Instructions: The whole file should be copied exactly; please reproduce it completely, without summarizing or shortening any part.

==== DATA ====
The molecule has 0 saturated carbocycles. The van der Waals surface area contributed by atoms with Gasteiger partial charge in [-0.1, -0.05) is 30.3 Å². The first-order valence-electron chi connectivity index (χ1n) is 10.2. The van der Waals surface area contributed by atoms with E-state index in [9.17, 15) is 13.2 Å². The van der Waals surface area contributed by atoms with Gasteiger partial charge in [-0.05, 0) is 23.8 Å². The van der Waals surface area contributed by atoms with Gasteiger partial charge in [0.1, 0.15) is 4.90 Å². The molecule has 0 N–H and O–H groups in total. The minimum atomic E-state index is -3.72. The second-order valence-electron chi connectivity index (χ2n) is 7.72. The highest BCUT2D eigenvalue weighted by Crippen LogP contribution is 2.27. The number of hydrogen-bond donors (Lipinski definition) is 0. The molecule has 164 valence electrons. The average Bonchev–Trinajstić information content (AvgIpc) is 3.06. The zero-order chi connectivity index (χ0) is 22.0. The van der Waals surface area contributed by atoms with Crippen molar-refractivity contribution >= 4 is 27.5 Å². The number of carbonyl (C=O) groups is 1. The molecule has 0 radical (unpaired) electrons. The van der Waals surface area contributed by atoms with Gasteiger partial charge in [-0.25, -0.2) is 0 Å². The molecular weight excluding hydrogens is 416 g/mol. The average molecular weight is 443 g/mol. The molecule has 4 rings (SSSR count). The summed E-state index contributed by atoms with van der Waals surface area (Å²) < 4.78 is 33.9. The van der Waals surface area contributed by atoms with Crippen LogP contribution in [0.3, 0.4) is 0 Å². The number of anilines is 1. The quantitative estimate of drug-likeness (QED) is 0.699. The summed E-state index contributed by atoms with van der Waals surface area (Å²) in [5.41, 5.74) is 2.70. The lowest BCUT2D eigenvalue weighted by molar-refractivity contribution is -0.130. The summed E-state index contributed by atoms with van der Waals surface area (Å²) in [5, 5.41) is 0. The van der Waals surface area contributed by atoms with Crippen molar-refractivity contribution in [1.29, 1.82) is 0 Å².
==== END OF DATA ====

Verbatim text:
The molecule has 0 saturated carbocycles. The van der Waals surface area contributed by atoms with Gasteiger partial charge in [-0.1, -0.05) is 30.3 Å². The first-order valence-electron chi connectivity index (χ1n) is 10.2. The van der Waals surface area contributed by atoms with E-state index in [9.17, 15) is 13.2 Å². The van der Waals surface area contributed by atoms with Gasteiger partial charge in [-0.05, 0) is 23.8 Å². The van der Waals surface area contributed by atoms with Gasteiger partial charge in [0.1, 0.15) is 4.90 Å². The molecule has 0 N–H and O–H groups in total. The minimum atomic E-state index is -3.72. The second-order valence-electron chi connectivity index (χ2n) is 7.72. The highest BCUT2D eigenvalue weighted by Crippen LogP contribution is 2.27. The number of hydrogen-bond donors (Lipinski definition) is 0. The molecule has 164 valence electrons. The average Bonchev–Trinajstić information content (AvgIpc) is 3.06. The zero-order chi connectivity index (χ0) is 22.0. The van der Waals surface area contributed by atoms with Crippen molar-refractivity contribution >= 4 is 27.5 Å². The number of carbonyl (C=O) groups is 1. The molecule has 0 radical (unpaired) electrons. The van der Waals surface area contributed by atoms with Gasteiger partial charge in [-0.25, -0.2) is 0 Å². The molecular weight excluding hydrogens is 416 g/mol. The average molecular weight is 443 g/mol. The molecule has 4 rings (SSSR count). The summed E-state index contributed by atoms with van der Waals surface area (Å²) < 4.78 is 33.9. The van der Waals surface area contributed by atoms with Crippen LogP contribution in [0.3, 0.4) is 0 Å². The number of anilines is 1. The quantitative estimate of drug-likeness (QED) is 0.699. The summed E-state index contributed by atoms with van der Waals surface area (Å²) in [5.41, 5.74) is 2.70. The lowest BCUT2D eigenvalue weighted by molar-refractivity contribution is -0.130. The summed E-state index contributed by atoms with van der Waals surface area (Å²) in [5, 5.41) is 0. The van der Waals surface area contributed by atoms with Crippen molar-refractivity contribution in [1.29, 1.82) is 0 Å².